of singing and development of the student's capacity to sing with style 
and distinction. The repertoire is general and is governed by special 
capabilities of the student. A graduation recital appearance is required. 

Violin Course 

Entrance Requirements: The student should be able to pursue to her 
advantage the study of the 42 Etudes of Kreutzer. A previous thorough 
study of the Kayser Op. 20, the Mazas Special Studies, and the Dont 
Exercises Preparatory to Kreutzer is recommended. 

Freshman Year: Careful review of previous technical study. Sevcik 
trill studies. Kreutzer Etudes. Three octave scales and arpeggios. Con- 
certos of Bach, Viotti. 

Sophomore Year: Kreutzer and Fiorillo etudes, double stop studies. 
Concertos, Spohr, No. 2; Viotti, No. 22. 

Junior Year: Rode Caprices. Concertos, Bruch, Mendelssohn; sonatas, 
Tartini and Corelli. 

Senior Year: Bach solo sonatas. Selected great concertos and sonatas. 
Smaller modern works. Graduation recital appearance. 

Violoncello Course 

Entrance Requirements: Major and minor scales in two octaves; 
ability to play musically the Corelli Sonata in D minor, or a classic 
work of similar type; technical ability to play the Goltermann Concerto 
No. 4 or the equivalent. The student should be in a position to pursue 
to her advantage the course for the freshman year outlined below. 

Freshman Year: Major and minor scales in three octaves; scales in 
broken thirds and arpeggios (Klengel, Technical Studies, Vol. I) Lee 
Op. 31 Book II; Dotzauer, 113 Exercises for Violoncello, Book II. Bach 
Suite I in G Major. Sonatas by Corelli, Eccles, Handel, Marcello. Pieces 
by Bach, Goltermann, Popper, etc. 

Sophomore Year: Major and minor scales in four octaves; scales in 
thirds and arpeggios. Merk, Op. 11; Dupont, 21 Etudes; Grutzmacher, 
Op. 38, Book I. Bach, Suite II in D minor. Sonatas by Sammartini, 
Mozart, Cassado, Beethoven (Op. 5, No. 1 or 2), Mendelssohn, Strauss. 
Boellmann, Symphonic Variations. Pieces by Bach, Faure, Guerini, 
Mendelssohn (Op. 17) Saint-Saens, etc. 

Junior Year: Major and minor scales in sixth, octaves and double 
stops. Grutzmacher, Op. 38, Book II; Franchomme, Op. 7; Piatti, Op. 
25. Bach, Suite III in C major. Sonatas by Beethoven (Op. 69), Grieg, 

193 



MUSIC 

Rachmaninoff. Concertos by Boccherini and d'Albert, Lalo or Saint- 
Saens. Pieces by Bach, Bloch, Granados, Senaille, Schumann (Op. 70, 
73, or 102), etc. 

Senior Year: Major and minor scales with spiccato and other special 
bowings. Orchestral studies, Bach, Suite IV in E-flat major or Suite V 
in C minor, Sonatas by Beethoven (Op. 102, No. 1 or 2), Brahms (Op. 
38), Debussy, Delius. Concertos by Haydn and Elgar or Schumann. 
Pieces by Bach, Beethoven (Variations), Bloch, Cassado, Chopin (Op. 
3), Dvorak, etc. Graduation recital appearance. 

Organ Course 

Freshman and Sophomore Years. Prerequisite for study in the organ 
department is a sufficient piano technique, equivalent to the freshman 
requirements in Piano of this University. Students may be required to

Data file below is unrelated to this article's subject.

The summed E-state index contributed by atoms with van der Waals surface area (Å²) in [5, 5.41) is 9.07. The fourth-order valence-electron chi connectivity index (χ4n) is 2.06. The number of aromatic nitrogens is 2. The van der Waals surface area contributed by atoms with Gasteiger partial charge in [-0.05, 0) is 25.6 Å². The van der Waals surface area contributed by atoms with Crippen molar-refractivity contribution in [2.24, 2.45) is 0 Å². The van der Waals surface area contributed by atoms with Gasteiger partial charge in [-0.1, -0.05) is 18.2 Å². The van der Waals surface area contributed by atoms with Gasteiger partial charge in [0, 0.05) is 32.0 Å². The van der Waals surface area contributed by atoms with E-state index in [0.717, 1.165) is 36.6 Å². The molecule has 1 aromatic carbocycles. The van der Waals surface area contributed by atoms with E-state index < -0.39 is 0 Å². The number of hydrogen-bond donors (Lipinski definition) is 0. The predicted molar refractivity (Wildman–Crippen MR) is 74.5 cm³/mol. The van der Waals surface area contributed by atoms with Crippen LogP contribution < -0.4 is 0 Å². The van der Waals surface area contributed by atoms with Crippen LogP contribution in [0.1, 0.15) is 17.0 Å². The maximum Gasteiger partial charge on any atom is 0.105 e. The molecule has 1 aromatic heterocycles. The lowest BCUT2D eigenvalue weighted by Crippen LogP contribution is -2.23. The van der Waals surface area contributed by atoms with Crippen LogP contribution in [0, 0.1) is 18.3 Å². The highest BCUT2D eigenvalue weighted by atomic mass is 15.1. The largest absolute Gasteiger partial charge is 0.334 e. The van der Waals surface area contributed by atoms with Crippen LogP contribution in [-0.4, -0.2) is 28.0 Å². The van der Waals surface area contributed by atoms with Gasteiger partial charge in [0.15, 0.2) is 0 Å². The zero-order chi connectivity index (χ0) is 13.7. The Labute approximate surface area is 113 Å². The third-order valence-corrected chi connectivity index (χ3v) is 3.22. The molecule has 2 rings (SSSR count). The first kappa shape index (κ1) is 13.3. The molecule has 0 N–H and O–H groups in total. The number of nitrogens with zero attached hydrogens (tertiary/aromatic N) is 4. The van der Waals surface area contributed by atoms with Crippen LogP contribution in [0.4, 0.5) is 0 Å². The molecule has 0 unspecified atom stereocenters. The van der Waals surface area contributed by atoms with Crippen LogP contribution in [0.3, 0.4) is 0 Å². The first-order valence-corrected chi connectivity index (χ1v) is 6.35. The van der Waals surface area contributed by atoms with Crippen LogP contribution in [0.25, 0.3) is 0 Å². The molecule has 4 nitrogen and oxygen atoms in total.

continue piano at the discretion of the teacher. If accepted, the student 
must show technical and musical development in the performance of the 
easier organ Chorales and Preludes and Fugues of Bach, the works of 
pre-Bach composers, the Chorale-Preludes of Brahms, and selected works 
by composers of the romantic and contemporary periods. 

Junior and Senior Years: The student is expected to perform com- 
positions selected from the larger works of Bach and pre-Bach com- 
posers, the works of Franck, and compositions by Langlais, Sowerby, 
Schroeder, Pepping, Alain, and others. A recital appearance is required 
in both the junior and senior years of study. 

Wind Instrument Course 

Flute 

Entrance Requirements: Major, harmonic minor and chromatic 
scales in one-octave patterns. Ability to play Handel Sonata No. II 
or a work of equal difficulty. 

Freshman Year: Major, minor and chromatic scales in two-octave 
patterns from all degrees of the scales. Daily exercises of Andre 
Maquarre. Studies of Andersen; Op. 30, Op. 63 and Op. 21. Studies of 
Koehler Op. 33, Book II. Literature: Sonatas I-VII by Handel, Sonatas 
I-IV by Telemann, Sonata in F Major by Marcello, Chanson et 
Badinerie by Camus, Fantasie Op. 79 by Faure and Cantabile and Presto 
by Enesco. 

Sophomore Year: Continuation of Maquarre Daily Studies and scale 
studies begun in the Freshman year. Studies of Andersen Op. 15; 
Koehler Op. 33 (Book III); Sousmann Book III. Literature: Sonatas by 

194 



MUSIC 

J. S. Bach (I-VI), Poulenc, Locatelli. Concerti by Jacob, Quantz and 
Vivaldi. Sicilienne et Burlesque by Casella, Night Soliloquy by Kennan 

Junior Year. Continued scale studies. Daily Studies of Reichert. 
Studies of Andersen Op. 60; Jean jean — Etudes Modernes. Literature: 
Concerti by Mozart; Sonatas by Hindemith, Piston, Ibert and Bitsch; 
Suites by J. S. Bach and Telemann; Poem by Griffes. Orchestral studies. 

Senior Year: Continued technical work with special emphasis on the 
use of chord patterns in all major and minor keys. Continuation of 
Reichert Daily Studies. Studies of Karg-Elert Op. 107 (The Modern 
Flutist); Koehler Virtuoso Studies. Literature: Sonata by Prokofieff, 
Sonatine by Dutilleux, Ballade by Martin, Theme and Variations by 
Schubert and Concerti by Ibert, Leclair, Gretry and Boccherini. Con- 
tinuation of orchestral studies. The study of chamber ensembles;